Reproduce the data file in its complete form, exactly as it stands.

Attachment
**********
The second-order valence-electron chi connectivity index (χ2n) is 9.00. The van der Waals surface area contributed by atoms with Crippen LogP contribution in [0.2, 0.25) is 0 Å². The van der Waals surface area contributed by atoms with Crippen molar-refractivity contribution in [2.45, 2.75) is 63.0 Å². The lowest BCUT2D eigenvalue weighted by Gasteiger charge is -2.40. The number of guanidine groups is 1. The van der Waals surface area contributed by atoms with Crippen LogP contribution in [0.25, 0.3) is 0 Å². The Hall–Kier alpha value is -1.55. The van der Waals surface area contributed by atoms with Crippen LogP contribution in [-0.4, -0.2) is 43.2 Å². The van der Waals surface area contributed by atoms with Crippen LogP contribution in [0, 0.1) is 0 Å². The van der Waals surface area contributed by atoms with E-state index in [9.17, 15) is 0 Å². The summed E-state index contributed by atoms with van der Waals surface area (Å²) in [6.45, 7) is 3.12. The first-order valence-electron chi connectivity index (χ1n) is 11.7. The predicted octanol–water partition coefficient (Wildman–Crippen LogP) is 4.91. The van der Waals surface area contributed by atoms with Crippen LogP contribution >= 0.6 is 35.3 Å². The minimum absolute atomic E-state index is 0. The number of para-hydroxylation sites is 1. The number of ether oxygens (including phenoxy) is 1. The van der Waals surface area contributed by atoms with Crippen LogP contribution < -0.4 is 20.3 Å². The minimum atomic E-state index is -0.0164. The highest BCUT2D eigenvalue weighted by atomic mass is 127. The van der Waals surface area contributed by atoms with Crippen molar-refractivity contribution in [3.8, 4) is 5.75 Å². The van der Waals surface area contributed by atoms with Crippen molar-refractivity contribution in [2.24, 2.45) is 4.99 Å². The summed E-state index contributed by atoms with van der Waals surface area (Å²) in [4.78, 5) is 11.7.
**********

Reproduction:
The second-order valence-electron chi connectivity index (χ2n) is 9.00. The van der Waals surface area contributed by atoms with Crippen LogP contribution in [0.2, 0.25) is 0 Å². The van der Waals surface area contributed by atoms with Crippen molar-refractivity contribution in [2.45, 2.75) is 63.0 Å². The lowest BCUT2D eigenvalue weighted by Gasteiger charge is -2.40. The number of guanidine groups is 1. The van der Waals surface area contributed by atoms with Crippen LogP contribution in [0.25, 0.3) is 0 Å². The Hall–Kier alpha value is -1.55. The van der Waals surface area contributed by atoms with Crippen LogP contribution in [-0.4, -0.2) is 43.2 Å². The van der Waals surface area contributed by atoms with Crippen LogP contribution in [0, 0.1) is 0 Å². The van der Waals surface area contributed by atoms with E-state index in [9.17, 15) is 0 Å². The summed E-state index contributed by atoms with van der Waals surface area (Å²) in [6.45, 7) is 3.12. The first-order valence-electron chi connectivity index (χ1n) is 11.7. The predicted octanol–water partition coefficient (Wildman–Crippen LogP) is 4.91. The van der Waals surface area contributed by atoms with Crippen LogP contribution >= 0.6 is 35.3 Å². The minimum absolute atomic E-state index is 0. The number of para-hydroxylation sites is 1. The number of ether oxygens (including phenoxy) is 1. The van der Waals surface area contributed by atoms with Crippen LogP contribution < -0.4 is 20.3 Å². The minimum atomic E-state index is -0.0164. The highest BCUT2D eigenvalue weighted by atomic mass is 127. The van der Waals surface area contributed by atoms with Crippen molar-refractivity contribution in [3.8, 4) is 5.75 Å². The van der Waals surface area contributed by atoms with Crippen molar-refractivity contribution in [2.24, 2.45) is 4.99 Å². The summed E-state index contributed by atoms with van der Waals surface area (Å²) in [4.78, 5) is 11.7.